Watchers of the SSL industry follow SSL protocol attacks such as BEASTCRIME, Lucky 13 and RC4 closely. They also track the rare certification authority (CA) attacks such as Comodo or DigiNotar. But they don’t seem to spend much time following attacks to the domain name registration system (DNS).

Secure ssl


Websites are being attacked everyday through the DNS. Just recently, the Syrian Electronic Army attacked the New York Times and others. This attack could also lead to the mis-issuance of some types of publicly trusted SSL certificates.

The DNS Registrars operate a low-margin business with no third-party oversight. No over-sight results in less emphasis on the design and maintenance of controls.

Registrars are the authorities for assigning domain names to registrants by binding the name to physical resources that are under the registrant’s control. This binding is often relied upon in the issuance of domain-validated (DV) certificates. In some instances of the verification procedure for domain control, email confirmation is relied upon, using the email address listed in the registry.

Domain registrants commonly authenticate to their DNS accounts using only a username and password. So, an attacker can easily compromise a registrant’s DNS account and divert their Web, email and other traffic wherever they wish. In doing so, the attacker is able to provide the confirming response to the domain verification email and thereby request and receive an SSL certificate for the victim’s domain name.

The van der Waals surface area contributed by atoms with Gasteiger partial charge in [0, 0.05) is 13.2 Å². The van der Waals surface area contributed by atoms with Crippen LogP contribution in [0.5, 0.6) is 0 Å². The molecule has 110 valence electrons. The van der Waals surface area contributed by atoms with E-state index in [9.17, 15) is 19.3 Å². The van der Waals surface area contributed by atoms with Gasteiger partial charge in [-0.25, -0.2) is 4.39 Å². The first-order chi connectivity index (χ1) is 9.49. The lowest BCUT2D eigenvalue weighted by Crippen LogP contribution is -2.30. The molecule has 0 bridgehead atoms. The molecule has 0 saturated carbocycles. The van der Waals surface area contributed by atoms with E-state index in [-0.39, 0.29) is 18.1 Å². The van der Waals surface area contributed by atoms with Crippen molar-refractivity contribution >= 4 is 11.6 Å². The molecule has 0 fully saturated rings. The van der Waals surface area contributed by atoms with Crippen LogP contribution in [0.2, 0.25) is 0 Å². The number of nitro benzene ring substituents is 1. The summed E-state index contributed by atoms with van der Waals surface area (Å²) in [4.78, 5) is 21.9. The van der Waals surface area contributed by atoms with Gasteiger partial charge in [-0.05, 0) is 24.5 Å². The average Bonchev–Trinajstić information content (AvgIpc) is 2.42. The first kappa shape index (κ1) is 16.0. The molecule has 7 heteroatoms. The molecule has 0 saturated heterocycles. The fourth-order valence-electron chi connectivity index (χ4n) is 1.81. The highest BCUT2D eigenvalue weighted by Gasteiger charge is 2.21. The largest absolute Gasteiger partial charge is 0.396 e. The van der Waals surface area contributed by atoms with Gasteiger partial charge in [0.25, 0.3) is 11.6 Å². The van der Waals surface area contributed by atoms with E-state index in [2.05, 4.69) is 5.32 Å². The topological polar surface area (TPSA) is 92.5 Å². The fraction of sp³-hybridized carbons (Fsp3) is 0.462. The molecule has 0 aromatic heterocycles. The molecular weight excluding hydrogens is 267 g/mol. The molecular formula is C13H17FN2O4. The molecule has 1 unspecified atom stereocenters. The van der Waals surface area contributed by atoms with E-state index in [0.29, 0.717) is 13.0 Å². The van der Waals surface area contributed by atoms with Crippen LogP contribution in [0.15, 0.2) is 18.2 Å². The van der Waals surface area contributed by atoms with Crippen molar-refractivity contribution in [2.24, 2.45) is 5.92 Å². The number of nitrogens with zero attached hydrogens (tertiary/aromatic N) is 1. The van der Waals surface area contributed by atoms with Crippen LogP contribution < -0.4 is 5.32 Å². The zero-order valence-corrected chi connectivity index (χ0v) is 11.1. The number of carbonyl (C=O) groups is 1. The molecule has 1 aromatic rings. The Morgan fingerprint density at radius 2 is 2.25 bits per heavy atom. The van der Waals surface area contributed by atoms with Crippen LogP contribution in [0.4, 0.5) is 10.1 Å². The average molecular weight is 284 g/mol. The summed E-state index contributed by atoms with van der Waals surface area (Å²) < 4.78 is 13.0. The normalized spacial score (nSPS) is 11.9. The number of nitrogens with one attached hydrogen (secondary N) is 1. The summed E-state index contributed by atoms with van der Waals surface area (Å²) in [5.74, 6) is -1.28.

Digital certificates are supposed to offer a level of assurance over and above that offered by the domain name system. For this reason, the browsers give webpages with a certificate a special user interface, indicating higher assurance in the contents of the address bar. But when the certificate issuance process relies solely on the contents of the DNS, that higher assurance is an illusion. This being the case, why is domain verification allowed to depend only on the registry?

The same can be said about DANE, since DNSSec assigns keys to registrants as a byproduct of the DNS binding, hence DNSSec is only as secure as the registrar’s procedures.

Industry experts should consider the security ramifications of validating domain control only using the Registrar data.